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Edward “Buzz” Palmer, husband of former Illinois Senator Alice Palmer, died April 11 at age 84 

Funeral arrangements are pending for Edward L. “Buzz” Palmer, 84, who died Sunday, April 11, while in hospice care at his home, his wife of 44 years, former Illinois Senator Alice Palmer, confirmed late Sunday night.

Mrs. Palmer, a former Illinois senator from 1991 to 1997 and human rights activist, said her husband, who was born on May 13, 1936 in Chicago and grew up in the Englewood community, had been in the hospice program at home since November.

Mr. Palmer was a long time international human rights activist and former Chicago policeman, who was one of the founders of the Afro-American Patrolmen’s League.

A former UIC professor, Mr. Palmer was also a senior fellow for the Institute for Government and Public Affairs, and he continued his work with the UIC’s Great City Institute.

During Mayor Harold Washington’s administration, Mr. Palmer was chairman of the Chicago Sister Cities Committee.

Mr. Palmer served as chairman of the Senate Advisory Committee on South Africa and was a confidante to Prime Minister Michael Manly of Jamaica; Glyn Ford, Member of the European Parliamentary (MEP) for the UK; and Harlem Jean-Philippe Desir, MEP for France. He was an advisor of policy makers on the issues concerning urban instability.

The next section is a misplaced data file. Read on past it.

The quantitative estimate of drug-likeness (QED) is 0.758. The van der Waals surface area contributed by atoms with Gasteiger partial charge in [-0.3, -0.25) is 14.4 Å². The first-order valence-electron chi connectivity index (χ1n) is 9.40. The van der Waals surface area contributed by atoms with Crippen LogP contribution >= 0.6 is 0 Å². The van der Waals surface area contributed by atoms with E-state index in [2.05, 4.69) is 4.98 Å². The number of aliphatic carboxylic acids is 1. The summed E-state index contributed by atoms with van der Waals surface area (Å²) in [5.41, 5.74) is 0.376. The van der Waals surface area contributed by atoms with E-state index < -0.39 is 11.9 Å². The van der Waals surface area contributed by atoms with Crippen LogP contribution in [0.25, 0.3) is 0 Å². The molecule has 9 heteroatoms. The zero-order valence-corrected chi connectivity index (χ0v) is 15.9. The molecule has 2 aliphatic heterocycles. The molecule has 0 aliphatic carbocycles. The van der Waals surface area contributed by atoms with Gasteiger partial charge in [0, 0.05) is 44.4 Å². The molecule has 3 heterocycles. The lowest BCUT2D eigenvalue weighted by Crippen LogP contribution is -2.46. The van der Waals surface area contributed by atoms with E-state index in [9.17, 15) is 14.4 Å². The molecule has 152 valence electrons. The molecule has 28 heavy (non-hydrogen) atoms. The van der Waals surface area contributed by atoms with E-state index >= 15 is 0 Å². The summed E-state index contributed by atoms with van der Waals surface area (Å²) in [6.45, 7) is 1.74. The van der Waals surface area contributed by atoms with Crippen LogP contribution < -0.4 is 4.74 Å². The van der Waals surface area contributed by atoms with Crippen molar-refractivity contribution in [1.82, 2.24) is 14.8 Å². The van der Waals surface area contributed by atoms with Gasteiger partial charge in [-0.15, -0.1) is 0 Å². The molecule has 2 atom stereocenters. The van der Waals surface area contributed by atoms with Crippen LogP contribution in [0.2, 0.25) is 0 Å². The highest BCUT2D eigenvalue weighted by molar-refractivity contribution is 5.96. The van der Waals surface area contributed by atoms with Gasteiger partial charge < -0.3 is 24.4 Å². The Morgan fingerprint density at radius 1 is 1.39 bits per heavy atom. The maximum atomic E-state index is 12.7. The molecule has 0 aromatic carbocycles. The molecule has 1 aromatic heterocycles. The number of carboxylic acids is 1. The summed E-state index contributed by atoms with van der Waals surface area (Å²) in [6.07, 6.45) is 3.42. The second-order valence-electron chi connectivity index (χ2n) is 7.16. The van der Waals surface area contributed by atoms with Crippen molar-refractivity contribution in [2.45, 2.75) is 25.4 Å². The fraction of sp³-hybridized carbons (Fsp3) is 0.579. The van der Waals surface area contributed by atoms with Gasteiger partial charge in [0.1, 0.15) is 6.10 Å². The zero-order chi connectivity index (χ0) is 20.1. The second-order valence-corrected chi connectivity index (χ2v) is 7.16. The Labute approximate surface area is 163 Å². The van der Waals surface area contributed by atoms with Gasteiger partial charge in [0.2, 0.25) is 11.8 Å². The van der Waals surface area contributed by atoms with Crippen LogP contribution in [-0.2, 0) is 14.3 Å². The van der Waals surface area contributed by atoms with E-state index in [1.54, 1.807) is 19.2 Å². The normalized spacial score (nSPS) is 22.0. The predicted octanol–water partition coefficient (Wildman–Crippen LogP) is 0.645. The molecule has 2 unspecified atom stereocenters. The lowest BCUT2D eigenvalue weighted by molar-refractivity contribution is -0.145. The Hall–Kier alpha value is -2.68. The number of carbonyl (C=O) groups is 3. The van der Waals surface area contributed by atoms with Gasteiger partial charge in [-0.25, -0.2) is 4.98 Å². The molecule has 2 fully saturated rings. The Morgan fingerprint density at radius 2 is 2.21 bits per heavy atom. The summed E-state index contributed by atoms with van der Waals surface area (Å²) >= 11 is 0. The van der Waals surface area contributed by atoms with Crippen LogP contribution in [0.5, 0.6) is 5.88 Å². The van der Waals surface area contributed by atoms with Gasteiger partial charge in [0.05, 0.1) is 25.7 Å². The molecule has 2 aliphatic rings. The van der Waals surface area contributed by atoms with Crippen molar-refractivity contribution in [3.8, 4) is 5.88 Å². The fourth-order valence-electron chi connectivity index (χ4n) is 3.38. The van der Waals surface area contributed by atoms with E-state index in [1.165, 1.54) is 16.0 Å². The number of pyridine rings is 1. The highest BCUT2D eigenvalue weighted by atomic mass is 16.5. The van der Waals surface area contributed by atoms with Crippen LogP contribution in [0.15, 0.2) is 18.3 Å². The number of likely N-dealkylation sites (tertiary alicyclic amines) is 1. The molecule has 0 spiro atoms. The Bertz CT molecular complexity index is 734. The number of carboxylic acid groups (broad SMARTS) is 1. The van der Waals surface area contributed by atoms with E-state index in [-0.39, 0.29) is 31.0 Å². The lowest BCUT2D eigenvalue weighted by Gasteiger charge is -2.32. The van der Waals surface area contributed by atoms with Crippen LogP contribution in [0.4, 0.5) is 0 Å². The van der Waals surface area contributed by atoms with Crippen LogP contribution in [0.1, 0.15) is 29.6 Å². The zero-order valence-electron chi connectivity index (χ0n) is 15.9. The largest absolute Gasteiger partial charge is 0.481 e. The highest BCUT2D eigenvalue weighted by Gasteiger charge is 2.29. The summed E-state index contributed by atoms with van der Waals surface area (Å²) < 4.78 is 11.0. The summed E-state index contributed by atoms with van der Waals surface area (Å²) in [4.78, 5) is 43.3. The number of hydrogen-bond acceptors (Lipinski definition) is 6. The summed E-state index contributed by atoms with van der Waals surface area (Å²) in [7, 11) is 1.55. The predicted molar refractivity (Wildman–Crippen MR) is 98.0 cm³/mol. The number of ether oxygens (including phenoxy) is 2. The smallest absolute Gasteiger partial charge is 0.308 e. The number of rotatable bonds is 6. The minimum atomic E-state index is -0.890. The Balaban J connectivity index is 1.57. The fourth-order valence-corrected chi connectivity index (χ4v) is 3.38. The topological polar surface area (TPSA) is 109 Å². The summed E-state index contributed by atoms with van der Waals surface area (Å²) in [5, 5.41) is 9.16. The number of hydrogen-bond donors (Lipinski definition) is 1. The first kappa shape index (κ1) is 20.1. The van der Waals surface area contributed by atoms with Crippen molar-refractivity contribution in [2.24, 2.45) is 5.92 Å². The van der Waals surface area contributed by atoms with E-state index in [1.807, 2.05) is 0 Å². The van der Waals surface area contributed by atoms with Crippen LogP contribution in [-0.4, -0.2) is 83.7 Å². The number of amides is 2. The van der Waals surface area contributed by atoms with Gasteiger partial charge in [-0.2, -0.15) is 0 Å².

Mr. Palmer was a member of the International Board of United Townships in Paris; the president of the Black Press Institute; the director of the People’s Program and the founder and executive director of Comprand, Inc.

Rev. Jesse L. Jackson, Sr., said Palmer “never missed a good fight for justice. He was on Harold Washington’s campaign, Barack’s campaign. He will be sorely missed.”

One of his closest friends, retired Northeastern Illinois University professor Robert Starks, said Palmer was a very good friend and mentor to him. “He was the impetus behind me and Henry English putting together the Black United Fund of Illinois.

“He and Alice were the impetus for me being the chairman of the Free South Africa Movement of Chicago. He worked with us on the Harold Washington campaign. He was quite an activist and a mentor. I am devastated by his death. He was quite a guy and known all over,” Starks said.

“I first met him when he was a security guard at Crain City College, since renamed Malcolm X College.”

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